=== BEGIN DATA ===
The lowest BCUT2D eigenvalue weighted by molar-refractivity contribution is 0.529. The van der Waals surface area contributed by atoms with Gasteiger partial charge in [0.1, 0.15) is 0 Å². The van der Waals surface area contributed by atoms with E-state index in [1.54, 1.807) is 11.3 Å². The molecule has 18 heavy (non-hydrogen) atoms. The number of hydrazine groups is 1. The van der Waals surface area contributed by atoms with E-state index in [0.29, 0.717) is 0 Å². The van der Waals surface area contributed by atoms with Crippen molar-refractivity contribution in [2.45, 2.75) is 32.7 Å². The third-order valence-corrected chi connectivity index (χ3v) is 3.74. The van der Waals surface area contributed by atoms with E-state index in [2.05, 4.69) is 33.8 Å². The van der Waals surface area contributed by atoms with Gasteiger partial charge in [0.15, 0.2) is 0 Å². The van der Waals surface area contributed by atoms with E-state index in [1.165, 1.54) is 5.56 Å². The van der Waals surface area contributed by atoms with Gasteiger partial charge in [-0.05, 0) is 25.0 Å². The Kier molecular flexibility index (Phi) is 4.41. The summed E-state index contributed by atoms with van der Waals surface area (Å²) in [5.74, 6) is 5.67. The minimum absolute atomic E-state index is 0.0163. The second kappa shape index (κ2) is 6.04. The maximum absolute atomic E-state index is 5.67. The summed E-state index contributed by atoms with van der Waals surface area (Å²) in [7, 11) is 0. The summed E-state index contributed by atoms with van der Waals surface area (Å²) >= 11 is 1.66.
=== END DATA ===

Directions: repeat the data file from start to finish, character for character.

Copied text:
The lowest BCUT2D eigenvalue weighted by molar-refractivity contribution is 0.529. The van der Waals surface area contributed by atoms with Gasteiger partial charge in [0.1, 0.15) is 0 Å². The van der Waals surface area contributed by atoms with E-state index in [1.54, 1.807) is 11.3 Å². The molecule has 18 heavy (non-hydrogen) atoms. The number of hydrazine groups is 1. The van der Waals surface area contributed by atoms with E-state index in [0.29, 0.717) is 0 Å². The van der Waals surface area contributed by atoms with Crippen molar-refractivity contribution in [2.45, 2.75) is 32.7 Å². The third-order valence-corrected chi connectivity index (χ3v) is 3.74. The van der Waals surface area contributed by atoms with E-state index in [2.05, 4.69) is 33.8 Å². The van der Waals surface area contributed by atoms with Gasteiger partial charge in [0.15, 0.2) is 0 Å². The van der Waals surface area contributed by atoms with E-state index in [1.165, 1.54) is 5.56 Å². The van der Waals surface area contributed by atoms with Gasteiger partial charge in [-0.05, 0) is 25.0 Å². The Kier molecular flexibility index (Phi) is 4.41. The summed E-state index contributed by atoms with van der Waals surface area (Å²) in [5.74, 6) is 5.67. The minimum absolute atomic E-state index is 0.0163. The second kappa shape index (κ2) is 6.04. The maximum absolute atomic E-state index is 5.67. The summed E-state index contributed by atoms with van der Waals surface area (Å²) in [7, 11) is 0. The summed E-state index contributed by atoms with van der Waals surface area (Å²) >= 11 is 1.66.